In 2008, one man released a film who would ultimately inspire a routine. That film was Run From The Cure, a documentary by Rick Simpson, a Canadian who healed his own skin cancer with cannabis oil. His video would inspire thousands, causing many to turn to medical cannabis in times of extreme need. But, does cannabis really treat cancer of the skin? Here's why there is such interest in the facility.

Does cannabis treat cancer of the skin?

Stories like Rick Simpson's are grand. Out of sheer curiosity, Simpson placed a dollop of cannabis oil on a patch of basal cell carcinoma near his skill. He covered the abrasion with a bandage and left it for four consecutive months. After taking off the bandage, he was shocked to find pink, healing skin within.

Since airing his story, Simpson has individually helped thousands of people successfully use medical cannabis. However, there's one major problem. None of these success stories are backed up by large-scale scientific trials in humans.

Due to worldwide legal restrictions to your plant, scientists have been barred from effectively studying the cancer-fighting potential of pot. This creates a huge gap previously medical literature on the subject.

On one hand, however obvious anecdotal, photographic, and video evidence the herb's success. Yet, on the other, there isn't any way to tell whether or even otherwise these stories hold roughly the test of science, nor can be there any reliable information on regardless whether cannabis can create some types of cancer worse under certain conditions. It's also possible that cannabis utilizes some people, but not others.

At this point, researchers simply can never predict. Yet, at what point does anecdotal evidence cease become mere hearsay and set out to represent firm case school?

Early studies suggest cannabis may help skin cancer

While scientists have been blocked from human trials, petri dishes and rodents are fair game. Though early likely in your home surprise to patients like Rick Simpson, these preclinical experiments have shown that cannabis can successfully kill at least some kinds of skin cancer cells inside of the laboratory.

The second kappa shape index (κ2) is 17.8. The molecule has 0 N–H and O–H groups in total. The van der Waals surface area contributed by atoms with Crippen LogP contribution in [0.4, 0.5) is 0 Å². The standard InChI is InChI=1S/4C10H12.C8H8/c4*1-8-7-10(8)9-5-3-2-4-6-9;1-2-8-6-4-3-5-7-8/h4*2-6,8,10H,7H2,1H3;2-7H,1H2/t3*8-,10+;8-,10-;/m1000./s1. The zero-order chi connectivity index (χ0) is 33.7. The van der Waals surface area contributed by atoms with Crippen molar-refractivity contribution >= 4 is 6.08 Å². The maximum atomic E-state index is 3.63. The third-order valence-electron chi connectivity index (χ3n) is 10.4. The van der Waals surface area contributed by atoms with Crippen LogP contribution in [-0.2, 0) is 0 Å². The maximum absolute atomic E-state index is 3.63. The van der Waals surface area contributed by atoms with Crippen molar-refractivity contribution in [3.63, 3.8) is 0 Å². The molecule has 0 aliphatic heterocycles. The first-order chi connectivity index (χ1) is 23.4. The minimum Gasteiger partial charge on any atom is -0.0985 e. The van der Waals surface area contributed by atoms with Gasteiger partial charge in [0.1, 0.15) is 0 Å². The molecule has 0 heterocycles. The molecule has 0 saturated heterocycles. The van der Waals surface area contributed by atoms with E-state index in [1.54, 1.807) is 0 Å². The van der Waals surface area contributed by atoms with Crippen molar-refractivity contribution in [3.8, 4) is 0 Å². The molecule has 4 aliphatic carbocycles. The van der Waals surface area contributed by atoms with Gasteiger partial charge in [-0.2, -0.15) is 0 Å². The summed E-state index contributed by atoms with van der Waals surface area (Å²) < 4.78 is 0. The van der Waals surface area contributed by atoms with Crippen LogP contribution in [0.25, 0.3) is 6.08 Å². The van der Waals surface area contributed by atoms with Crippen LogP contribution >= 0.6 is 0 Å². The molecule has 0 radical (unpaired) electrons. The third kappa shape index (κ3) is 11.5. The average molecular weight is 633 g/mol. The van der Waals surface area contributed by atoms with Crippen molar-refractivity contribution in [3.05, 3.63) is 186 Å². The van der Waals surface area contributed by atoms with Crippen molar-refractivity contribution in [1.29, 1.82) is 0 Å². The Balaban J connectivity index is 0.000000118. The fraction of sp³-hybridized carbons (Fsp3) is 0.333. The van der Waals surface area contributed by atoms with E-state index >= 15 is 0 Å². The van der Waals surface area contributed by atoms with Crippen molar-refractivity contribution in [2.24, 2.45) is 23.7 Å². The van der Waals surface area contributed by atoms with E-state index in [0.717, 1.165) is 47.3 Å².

One such experiment was intriguing research from 2014. A study published their journal Life Sciences tested whether or not THC killed or encouraged chemically-induced melanoma cells in mice.

While rodents certainly aren't people, animal models would definitely be a big intensify from cells in a petri dish. To test the results of THC on skin cancer, researchers treated some mice with tetrahydrocannabinol (THC). THC is arise psychoactive in cannabis. It's also what Rick Simpson used to heal his or her own cancer.

They compared these mice with normal mice, too as mice without cannabinoid receptors. Cannabinoid receptors would be landing places cbd oil for skin cancer for THC in the body. These landing places are typically reserved for the body's own endocannabinoids, which can often referred to as the persons THC.

In this study, THC worked.

The cannabis chemical successfully reduced the size of skin cancer tumors on the inside mice. This led they to conclude that their results what is value of exogenous cannabinoids for the treatment of melanoma. Exogenous cannabinoids refer to external or outside treatment with cannabinoids like THC.

Tumors in mice without cannabinoid receptors grew at the same rate as they did in normal rats. So, should this finding hold true in humans, the study suggests that external cannabinoids may be especially attractive the dealing with skin melanoma.

Though, you need to to bear in mind that these studies is a single small experiment. There is a quickly growing collection of studies that lay out the effects of cannabis in cancer medical patients. Some of this early research shows that cannabis kills cancer cells in four distinct ways and means.